Ames Memorial Hall // 1881

There are few buildings that make you stop and stare in marvel at their perfect architectural proportions, detailing and design, the Ames Memorial Hall in Easton, Massachusetts is one of them for me! In the late 1870s, the children of Oakes Ames commissioned the great American architect Henry Hobson Richardson to design the Memorial Hall as a tribute to their father. Richardson, the architect of Boston’s beloved Trinity Church in Copley Square, responded with a picturesque masterpiece using his signature architectural elements of rounded arches, dramatic roof lines, and heavy masonry adorned with carvings. The building was provided to the inhabitants of Easton “for all the ordinary purposes of a town hall”. Oakes Ames (1804-1873) was partner in the family business, O. Ames & Sons, a U. S. congressman, an early investor in the Central Pacific Railroad, and, at the urging of President Abraham Lincoln, a prominent force in the building of the first transcontinental railroad. The Richardsonian Romanesque building stands on the solid foundation of a natural ledge, from the northeast corner of which rises the beautiful octagonal tower, on whose frieze are carved the twelve signs of the zodiac.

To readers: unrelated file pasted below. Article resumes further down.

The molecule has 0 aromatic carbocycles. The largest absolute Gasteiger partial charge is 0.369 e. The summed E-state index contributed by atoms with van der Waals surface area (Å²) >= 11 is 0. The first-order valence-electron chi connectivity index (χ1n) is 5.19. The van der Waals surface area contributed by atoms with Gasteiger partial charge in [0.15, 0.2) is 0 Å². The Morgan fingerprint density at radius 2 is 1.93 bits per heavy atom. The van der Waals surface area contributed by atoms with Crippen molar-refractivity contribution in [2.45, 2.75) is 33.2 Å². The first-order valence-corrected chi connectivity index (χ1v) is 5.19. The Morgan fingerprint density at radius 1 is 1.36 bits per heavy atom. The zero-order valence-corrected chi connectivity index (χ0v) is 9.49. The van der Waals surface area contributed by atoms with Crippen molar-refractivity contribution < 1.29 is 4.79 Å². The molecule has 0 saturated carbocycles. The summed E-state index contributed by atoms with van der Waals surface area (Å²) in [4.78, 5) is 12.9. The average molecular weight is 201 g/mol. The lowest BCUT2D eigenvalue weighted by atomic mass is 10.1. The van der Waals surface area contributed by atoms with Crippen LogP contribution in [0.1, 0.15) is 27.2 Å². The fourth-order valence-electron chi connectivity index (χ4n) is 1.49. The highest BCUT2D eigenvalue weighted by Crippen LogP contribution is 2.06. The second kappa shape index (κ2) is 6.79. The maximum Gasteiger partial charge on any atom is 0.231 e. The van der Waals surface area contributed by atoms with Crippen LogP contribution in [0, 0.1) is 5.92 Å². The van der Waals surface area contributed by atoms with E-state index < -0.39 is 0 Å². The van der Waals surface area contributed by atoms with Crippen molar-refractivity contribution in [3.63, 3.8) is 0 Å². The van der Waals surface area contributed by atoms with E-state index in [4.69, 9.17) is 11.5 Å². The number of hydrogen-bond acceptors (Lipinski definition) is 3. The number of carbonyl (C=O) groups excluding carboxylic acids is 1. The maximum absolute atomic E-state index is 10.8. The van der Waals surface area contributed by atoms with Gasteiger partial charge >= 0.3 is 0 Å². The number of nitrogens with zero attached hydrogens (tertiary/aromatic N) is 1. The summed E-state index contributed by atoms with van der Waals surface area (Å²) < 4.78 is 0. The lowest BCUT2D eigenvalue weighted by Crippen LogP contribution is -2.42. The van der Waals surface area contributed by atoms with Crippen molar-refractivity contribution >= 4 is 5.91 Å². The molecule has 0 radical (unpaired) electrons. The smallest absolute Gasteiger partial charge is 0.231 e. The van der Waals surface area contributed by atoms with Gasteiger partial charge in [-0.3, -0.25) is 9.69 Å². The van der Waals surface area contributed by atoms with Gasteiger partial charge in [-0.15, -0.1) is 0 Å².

Waban Station // 1886-1958

Image from Harvard Archives.

The village of Waban in Newton, Massachusetts, was named after a Massachusett Chief who had previously resided atop Nonantum Hill on the Newton-Brighton line. This location is believed to have been a favorite hunting ground for Waban (the Wind) and his people. Throughout much of the 19th century, Waban remained a quiet agricultural region. As late as 1874, fewer than 20 families held title to all of its land. In the mid-1880s, however, interest in suburban developments near the Boston and Albany Railroad became increasingly widespread. Seeing suburbanization in the late 19th century and into the early 20th century.